A momentous day for England, a throwback post, an open letter

July 7 brought exuberant celebration this afternoon as England made it through to the semi finals of the World Cup. 13 years ago today, there was fear, there was anguish, there was terror as London bombings, Britain’s deadliest terrorist incident since the 1988 bombing of Pan Am Flight 103 over Lockerbie, Scotland, and the country’s first Islamist suicide attack claimed the lives of 52 people, leaving a further 700 injured and traumatised.

A whole nation was traumatised. We never thought even four years after 9/11 a terror attack on a such a huge scale could strike the UK. I remember it was a week day. I was still a teacher in those days. I recall the news spreading across the school – at a time only a handful of students had mobile phones – and the head teacher asking us to gather the students in the sports hall to ensure there was no panic.

Students were told their families would be contacted and those who had parents working in London would be kept back with the teachers until they could be picked up. While nowhere near the scale of the 9/11 attacks which changed the course of the world, 7/7 was a memorable day.

Another memorable 7/7 – yet this time bringing joy to the nation. A personally memorable one for me as a freshly minted British citizen who woke up this morning and announced to Mr O that “England had better win, seeing as Turkey is failing miserably on all fronts, I sure could do with some nationalistic pride.”

Only three days ago, after 19 years, five visa renewals, one permanent residence and over £1,500 later, I was finally given the privilege of British citizenship. And the myriad of emotions one feels at the end of a long and sometimes arduous journey took me to the yellowing pages of my 2005 diary (again before the age of blogs!) to dig out this open letter written on 1 August 2005. Here I share my resentment with Britain’s lax treatment of would-be terrorists.

Muktar Said-Ibrahim

The 27-year-old suspected of attempting to blow up a London bus on July 21, 2004. The son of Eritrean parents, arrived in Britain aged 14 in 1992 as a child refugee.

He was jailed in 1996 for five years for his role in teenage gang muggings in Welwyn Garden City and Stevenage. He is said to have turned to radical Islam in a number of young offenders institutions where he served two and a half year.

Yasin Hassan Omar

The 24-year-old suspect of the attempted Warren Street tube bombing. A Somali who arrived in Britain in 1992 at the age of 11 with his older sister and her husband. He spent the next seven years in several foster homes and was assisted in finding a property under a ‘leaving care’ scheme operated by social services. At the age of 18, he was given a one-bedroom flat the rent for which – £75 a week – was paid for by Enfield Council.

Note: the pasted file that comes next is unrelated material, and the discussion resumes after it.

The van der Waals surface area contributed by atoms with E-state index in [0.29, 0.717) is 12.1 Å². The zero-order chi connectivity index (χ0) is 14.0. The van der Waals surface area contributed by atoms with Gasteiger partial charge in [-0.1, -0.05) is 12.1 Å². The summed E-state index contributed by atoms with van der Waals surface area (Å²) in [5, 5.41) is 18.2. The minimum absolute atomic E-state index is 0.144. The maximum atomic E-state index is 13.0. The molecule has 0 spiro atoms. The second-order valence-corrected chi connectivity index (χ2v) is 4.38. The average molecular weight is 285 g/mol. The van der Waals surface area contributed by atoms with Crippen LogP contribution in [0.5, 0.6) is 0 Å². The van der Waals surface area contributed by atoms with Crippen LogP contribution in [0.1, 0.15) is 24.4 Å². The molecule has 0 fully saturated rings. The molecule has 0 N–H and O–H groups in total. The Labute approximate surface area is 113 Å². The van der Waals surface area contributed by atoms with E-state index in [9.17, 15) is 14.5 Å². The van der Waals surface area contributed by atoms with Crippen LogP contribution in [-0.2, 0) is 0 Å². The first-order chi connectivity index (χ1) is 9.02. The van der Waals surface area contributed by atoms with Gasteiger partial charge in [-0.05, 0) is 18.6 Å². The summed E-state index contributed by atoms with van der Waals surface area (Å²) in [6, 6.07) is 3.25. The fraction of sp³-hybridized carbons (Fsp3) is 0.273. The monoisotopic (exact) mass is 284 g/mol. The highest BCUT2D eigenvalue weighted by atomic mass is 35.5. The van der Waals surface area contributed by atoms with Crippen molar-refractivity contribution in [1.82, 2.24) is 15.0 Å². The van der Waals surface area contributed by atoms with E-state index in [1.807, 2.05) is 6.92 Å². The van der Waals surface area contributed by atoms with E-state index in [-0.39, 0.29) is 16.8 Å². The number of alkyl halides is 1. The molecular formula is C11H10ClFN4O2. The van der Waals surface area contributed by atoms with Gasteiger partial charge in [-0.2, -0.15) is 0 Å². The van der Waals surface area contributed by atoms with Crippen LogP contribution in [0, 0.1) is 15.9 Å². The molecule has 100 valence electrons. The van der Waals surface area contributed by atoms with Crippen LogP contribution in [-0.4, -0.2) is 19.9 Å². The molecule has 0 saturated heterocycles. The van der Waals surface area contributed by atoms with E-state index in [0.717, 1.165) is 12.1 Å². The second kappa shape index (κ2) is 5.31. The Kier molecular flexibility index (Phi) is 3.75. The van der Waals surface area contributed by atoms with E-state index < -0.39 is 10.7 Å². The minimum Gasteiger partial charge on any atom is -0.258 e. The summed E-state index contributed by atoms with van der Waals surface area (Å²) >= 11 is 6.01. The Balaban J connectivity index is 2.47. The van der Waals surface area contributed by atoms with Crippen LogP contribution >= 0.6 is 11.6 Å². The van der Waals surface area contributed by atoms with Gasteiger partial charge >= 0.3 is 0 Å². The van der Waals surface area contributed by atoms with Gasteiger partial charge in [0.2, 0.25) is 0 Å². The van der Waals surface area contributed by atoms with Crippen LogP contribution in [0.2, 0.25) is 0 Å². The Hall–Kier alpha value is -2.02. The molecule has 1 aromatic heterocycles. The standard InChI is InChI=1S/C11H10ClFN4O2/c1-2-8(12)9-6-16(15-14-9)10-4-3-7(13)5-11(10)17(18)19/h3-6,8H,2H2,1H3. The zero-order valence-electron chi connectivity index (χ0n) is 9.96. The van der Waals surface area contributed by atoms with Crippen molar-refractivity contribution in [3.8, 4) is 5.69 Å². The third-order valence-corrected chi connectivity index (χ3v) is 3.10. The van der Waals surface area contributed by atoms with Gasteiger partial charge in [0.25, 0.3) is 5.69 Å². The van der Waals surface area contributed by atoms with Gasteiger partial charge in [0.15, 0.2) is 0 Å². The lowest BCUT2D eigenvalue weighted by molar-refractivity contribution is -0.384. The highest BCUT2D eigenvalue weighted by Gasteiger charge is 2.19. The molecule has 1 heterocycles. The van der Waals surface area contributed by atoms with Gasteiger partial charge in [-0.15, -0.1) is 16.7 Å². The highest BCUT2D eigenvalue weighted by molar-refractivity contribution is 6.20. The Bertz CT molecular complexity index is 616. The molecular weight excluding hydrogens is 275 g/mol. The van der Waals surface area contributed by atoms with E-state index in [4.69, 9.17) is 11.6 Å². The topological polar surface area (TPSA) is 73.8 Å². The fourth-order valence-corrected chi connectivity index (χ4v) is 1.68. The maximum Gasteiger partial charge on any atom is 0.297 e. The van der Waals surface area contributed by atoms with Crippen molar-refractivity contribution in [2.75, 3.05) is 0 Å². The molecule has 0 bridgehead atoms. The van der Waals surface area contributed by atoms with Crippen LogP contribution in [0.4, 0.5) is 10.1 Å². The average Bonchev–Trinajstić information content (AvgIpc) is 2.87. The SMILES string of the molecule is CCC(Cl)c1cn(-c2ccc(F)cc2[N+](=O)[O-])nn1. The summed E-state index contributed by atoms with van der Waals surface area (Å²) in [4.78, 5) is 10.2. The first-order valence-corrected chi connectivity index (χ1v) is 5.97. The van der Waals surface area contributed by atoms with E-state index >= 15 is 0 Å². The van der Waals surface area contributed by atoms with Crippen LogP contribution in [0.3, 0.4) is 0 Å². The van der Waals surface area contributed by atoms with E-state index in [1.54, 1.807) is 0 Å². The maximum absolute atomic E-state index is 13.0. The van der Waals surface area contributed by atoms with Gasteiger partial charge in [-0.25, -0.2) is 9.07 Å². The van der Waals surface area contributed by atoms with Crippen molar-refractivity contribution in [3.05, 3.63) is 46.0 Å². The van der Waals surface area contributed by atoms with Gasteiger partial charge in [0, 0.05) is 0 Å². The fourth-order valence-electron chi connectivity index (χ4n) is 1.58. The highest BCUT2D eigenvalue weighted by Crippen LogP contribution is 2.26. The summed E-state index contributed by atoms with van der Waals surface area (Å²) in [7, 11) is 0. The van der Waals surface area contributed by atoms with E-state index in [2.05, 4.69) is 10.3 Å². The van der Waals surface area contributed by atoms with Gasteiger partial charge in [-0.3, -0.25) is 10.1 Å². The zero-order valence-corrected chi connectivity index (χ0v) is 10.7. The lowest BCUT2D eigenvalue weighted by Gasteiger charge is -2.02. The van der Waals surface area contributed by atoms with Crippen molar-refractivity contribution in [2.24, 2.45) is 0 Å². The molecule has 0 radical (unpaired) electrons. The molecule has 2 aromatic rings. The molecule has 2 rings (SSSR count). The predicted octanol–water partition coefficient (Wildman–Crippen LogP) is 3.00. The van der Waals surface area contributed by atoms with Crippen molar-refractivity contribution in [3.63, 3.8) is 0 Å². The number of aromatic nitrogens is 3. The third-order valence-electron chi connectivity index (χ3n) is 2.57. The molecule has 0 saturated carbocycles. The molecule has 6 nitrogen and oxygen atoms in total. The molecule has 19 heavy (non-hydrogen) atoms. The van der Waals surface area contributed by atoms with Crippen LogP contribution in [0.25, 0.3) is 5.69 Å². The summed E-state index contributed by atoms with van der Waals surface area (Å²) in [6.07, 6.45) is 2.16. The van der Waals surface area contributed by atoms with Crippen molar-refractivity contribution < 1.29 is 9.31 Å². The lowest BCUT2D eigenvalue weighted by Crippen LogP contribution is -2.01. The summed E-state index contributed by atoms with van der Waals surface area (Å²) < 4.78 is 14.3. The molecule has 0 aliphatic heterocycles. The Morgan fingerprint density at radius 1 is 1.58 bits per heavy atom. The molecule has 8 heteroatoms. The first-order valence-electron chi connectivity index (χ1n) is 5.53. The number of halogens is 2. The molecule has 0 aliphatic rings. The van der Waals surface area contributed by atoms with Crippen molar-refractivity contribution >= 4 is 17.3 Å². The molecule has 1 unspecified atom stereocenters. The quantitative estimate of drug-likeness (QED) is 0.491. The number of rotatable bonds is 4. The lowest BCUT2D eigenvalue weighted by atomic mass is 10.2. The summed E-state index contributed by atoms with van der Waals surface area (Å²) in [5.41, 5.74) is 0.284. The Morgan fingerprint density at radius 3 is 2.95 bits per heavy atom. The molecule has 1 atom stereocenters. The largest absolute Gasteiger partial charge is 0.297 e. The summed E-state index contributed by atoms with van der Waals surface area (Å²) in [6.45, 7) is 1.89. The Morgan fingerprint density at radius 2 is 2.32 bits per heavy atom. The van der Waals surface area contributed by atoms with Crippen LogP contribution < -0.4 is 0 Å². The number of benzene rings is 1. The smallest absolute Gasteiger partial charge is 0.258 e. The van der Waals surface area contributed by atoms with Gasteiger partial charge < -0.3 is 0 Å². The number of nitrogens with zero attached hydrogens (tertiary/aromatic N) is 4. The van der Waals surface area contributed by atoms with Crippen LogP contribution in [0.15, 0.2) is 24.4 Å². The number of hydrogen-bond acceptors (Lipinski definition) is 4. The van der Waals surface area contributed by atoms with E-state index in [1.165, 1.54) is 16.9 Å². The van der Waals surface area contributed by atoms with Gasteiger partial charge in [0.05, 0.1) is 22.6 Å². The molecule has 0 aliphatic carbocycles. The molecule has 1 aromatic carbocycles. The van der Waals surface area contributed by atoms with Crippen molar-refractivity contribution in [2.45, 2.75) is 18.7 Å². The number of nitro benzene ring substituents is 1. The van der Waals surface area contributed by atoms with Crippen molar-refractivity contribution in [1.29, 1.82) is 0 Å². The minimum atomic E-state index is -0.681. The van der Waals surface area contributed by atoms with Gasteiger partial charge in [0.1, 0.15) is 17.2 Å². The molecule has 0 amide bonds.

Hussain Osman

The other bomb suspect whose image was captured on CCTV camera at Westbourne Park tube station. The Somali-born Londoner was said to be a naturalised British citizen according to the Italian authorities after he was captured in Rome on 29 July. Home Office has not yet revealed his immigration status.

Ayse Sinem Bilen

The Turkish born full-time teacher, part-time Shakespeare scholar who is suspected of honest living.

Bilen arrived in Britain in 1999 to commence her MA degree at Royal Holloway College, University of London. Upon graduation, she carried on making UK higher education sector £8,000 richer a year by going on to do a PhD. Soon after she quit her part-time job to start a full-time career in teaching after arduous efforts to obtain a work permit to be eligible for work in the UK.

She has been teaching – ironically – English to your children, to our children, to British children. For the last two years now, on her work permit, she has strived to teach British kids their own language, their own literature, their own cultural heritage. She has put her personal studies on hold to give her best, has been working on a measly salary, has been paying her tax – the tax the UK government has been putting to good use by sustaining suicide bombers, teenage thugs and lazy, bone-idle slobs.

She has been a law-abiding citizen who has deployed her skills and education to serve the British education system and still has a long way to go to prove she can qualify as a citizen – a true British citizen.

The sad irony in all this is that Sinem Bilen would surely have found it a whole lot easier to find acceptance in a society which she completely accepts, embraces and honours if she had confidently sashayed through immigration to claim asylum, had a passport literally thrown at her by all too eager authorities who would not only have made her a British citizen but would have also paid for her sustenance not only before but even after her asylum request.

She would have pursued a life in whichever direction she wanted with the means and security provided to her by the British government. She could have even denied all the democratic values giving her the freedom of speech to incite violence and hatred against a country which had doors wide open for her.

I do not claim that all asylum claims are bogus, but maybe it is now time that the British government finally reassesses its priorities, eliminates bogus claims, reconsider citizenship criteria.

It is not your refugee status that should guarantee free and easy access to a much coveted British passport or indefinite leave to remain; it is whether one is willing to be part of this country, nation, fully embracing its culture, values, principles to abide by the laws and cherish the democracy and freedom provided by this great nation.

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